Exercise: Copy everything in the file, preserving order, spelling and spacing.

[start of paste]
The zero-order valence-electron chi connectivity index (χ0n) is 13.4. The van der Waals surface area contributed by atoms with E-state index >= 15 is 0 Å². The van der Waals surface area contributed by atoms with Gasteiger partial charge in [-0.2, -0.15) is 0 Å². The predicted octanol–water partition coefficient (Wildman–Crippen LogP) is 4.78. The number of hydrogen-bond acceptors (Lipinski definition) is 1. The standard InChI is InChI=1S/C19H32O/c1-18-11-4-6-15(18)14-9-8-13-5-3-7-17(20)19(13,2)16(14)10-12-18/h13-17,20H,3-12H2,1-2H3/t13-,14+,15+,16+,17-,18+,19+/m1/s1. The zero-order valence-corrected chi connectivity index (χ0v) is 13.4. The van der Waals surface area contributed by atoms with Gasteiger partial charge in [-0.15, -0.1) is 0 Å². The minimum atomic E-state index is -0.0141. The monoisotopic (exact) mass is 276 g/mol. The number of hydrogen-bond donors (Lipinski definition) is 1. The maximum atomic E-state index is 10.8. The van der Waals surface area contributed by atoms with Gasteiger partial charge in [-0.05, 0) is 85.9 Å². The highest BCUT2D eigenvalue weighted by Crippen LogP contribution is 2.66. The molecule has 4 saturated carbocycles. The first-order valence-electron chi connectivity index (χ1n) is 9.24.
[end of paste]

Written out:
The zero-order valence-electron chi connectivity index (χ0n) is 13.4. The van der Waals surface area contributed by atoms with E-state index >= 15 is 0 Å². The van der Waals surface area contributed by atoms with Gasteiger partial charge in [-0.2, -0.15) is 0 Å². The predicted octanol–water partition coefficient (Wildman–Crippen LogP) is 4.78. The number of hydrogen-bond acceptors (Lipinski definition) is 1. The standard InChI is InChI=1S/C19H32O/c1-18-11-4-6-15(18)14-9-8-13-5-3-7-17(20)19(13,2)16(14)10-12-18/h13-17,20H,3-12H2,1-2H3/t13-,14+,15+,16+,17-,18+,19+/m1/s1. The zero-order valence-corrected chi connectivity index (χ0v) is 13.4. The van der Waals surface area contributed by atoms with Gasteiger partial charge in [-0.15, -0.1) is 0 Å². The minimum atomic E-state index is -0.0141. The monoisotopic (exact) mass is 276 g/mol. The number of hydrogen-bond donors (Lipinski definition) is 1. The maximum atomic E-state index is 10.8. The van der Waals surface area contributed by atoms with Gasteiger partial charge in [-0.05, 0) is 85.9 Å². The highest BCUT2D eigenvalue weighted by Crippen LogP contribution is 2.66. The molecule has 4 saturated carbocycles. The first-order valence-electron chi connectivity index (χ1n) is 9.24.